SGA elections come later than expected


Celina Watkins

Illustration by Celina Watkins

Gabriella Killett, News Editor

Loyola’s student government elections this year will end more than a month after they did last year, as SGA’s elections commissioner, elected after an initial struggle to find one, is running events as a one-woman show. 

While last year’s election voting period ended March 31, 2021, for Loyola’s student government, this year, the race’s voting period will end May 3, 2022. The delay will cause a much shorter transition period. 

Nationally, when SGAs transition so late, it often leads to destabilization, according to Butch Oxendine, executive director of the American Student Government Association. 

Robert Morrison III, SGA’s chief of staff, said that the late election highlights how student government has been affected by an “interesting” year, dominated by the continued delays of the COVID-19 pandemic and Hurricane Ida, which sent students home for two weeks at the beginning of the year. 

Morrison mainly attributed the delay to the current administration’s struggle to find an election commissioner, who cannot be a member of the student government but whose position is necessary to run the election.

Ultimately, the search prevailed. Shortly before Mardi Gras break, after sending emails to the student body in an attempt to recruit a candidate through the organization’s application on Howl Connect, SGA chose Emma Trunkle to be this year’s election’s commissioner. 

“I honestly just think that (the election) is something that got put on the back burner, but we’re making it work now,” Trunkle said. 

Trunkle also said that while the elections commissioner typically has an elections commission to help them with the process, this year no one has yet applied. 

“I need people to join this commission because it’s really difficult,” Trunkle said, who noted that without the help of a commission, she will be conducting each one of these events on her own.

And so far, Trunkle has run all the events as a one-woman show. To start, she hosted information sessions for potential candidates for SGA’s new president, vice president and senators, the most recent of which was Tuesday, March 29, she said. 

The election process continued with a candidacy filing period, which opened up March 29 and closed April 5. Campaigning for candidates began April 6 at 5 p.m. and will break for Easter holidays on April 13 at 5 p.m. Campaigning will then resume April 18 at 5 p.m. and end officially April 29 at 5 p.m, Trunkle said.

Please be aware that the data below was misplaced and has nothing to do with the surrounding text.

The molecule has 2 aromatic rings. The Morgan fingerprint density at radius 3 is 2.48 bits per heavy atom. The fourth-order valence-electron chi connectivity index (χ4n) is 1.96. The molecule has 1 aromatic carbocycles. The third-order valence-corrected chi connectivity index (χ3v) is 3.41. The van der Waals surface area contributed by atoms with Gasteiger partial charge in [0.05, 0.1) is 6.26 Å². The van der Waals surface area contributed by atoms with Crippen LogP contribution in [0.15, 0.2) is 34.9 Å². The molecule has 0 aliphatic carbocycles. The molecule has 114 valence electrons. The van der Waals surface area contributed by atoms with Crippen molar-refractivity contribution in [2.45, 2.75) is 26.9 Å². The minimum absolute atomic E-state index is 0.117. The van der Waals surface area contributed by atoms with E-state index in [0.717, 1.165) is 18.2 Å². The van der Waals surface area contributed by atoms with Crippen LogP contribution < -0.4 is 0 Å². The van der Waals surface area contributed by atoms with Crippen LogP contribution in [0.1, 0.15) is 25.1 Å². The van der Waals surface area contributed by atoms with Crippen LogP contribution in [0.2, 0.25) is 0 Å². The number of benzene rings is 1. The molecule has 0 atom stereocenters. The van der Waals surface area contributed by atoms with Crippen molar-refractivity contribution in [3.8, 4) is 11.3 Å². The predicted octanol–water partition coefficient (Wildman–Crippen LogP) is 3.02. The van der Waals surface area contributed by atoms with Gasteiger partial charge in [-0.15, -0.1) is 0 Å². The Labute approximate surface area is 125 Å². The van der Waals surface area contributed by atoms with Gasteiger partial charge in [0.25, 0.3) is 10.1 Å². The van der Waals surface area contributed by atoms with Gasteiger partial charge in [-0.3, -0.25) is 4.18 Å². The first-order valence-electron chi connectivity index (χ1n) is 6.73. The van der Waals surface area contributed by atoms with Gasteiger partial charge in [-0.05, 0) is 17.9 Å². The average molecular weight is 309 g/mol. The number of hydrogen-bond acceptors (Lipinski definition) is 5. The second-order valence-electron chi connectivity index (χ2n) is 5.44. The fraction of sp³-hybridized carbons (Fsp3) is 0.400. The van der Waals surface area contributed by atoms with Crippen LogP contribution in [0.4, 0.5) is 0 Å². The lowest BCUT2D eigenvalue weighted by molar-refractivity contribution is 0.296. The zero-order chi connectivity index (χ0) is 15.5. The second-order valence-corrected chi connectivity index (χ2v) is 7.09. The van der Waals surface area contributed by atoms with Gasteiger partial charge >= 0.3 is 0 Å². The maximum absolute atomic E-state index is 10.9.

There will also be a meet and greet with candidates April 13 at noon, which is mandatory for prospective leaders to attend, she added. 

During campaigning, SGA will also host debates. A 6:30 p.m. debate between presidential candidates is set for April 21, and a vice presidential debate will take place April 26 at 6:30 p.m. as well, according to Trunkle. 

Trunkle said that there will also be a question and answer session from SGA’s senate on April 27 at 12:30 p.m.

Voting will take place May 2 and 3, and the election results will be announced May 4 at 5 p.m. 

Breanna Henry, president of Chi Alpha Christian Fellowship, said she didn’t even know the election was later than usual this year. 

She said she thinks everything should run smoothly without affecting her organization and others as long as organization allocations aren’t affected by a later than usual election. 

Henry said she only worries that if there is less of a transition period between administrations that her allocations might be affected. 

Oxendine said that lack of participation and staff retention have been problems for student governments across the country. He said that this is largely due to universities transitioning to online and trying to bounce back as students return to campus amid the COVID-19 pandemic. 

“It’s been a big problem that student government is not seen as relevant,” he said.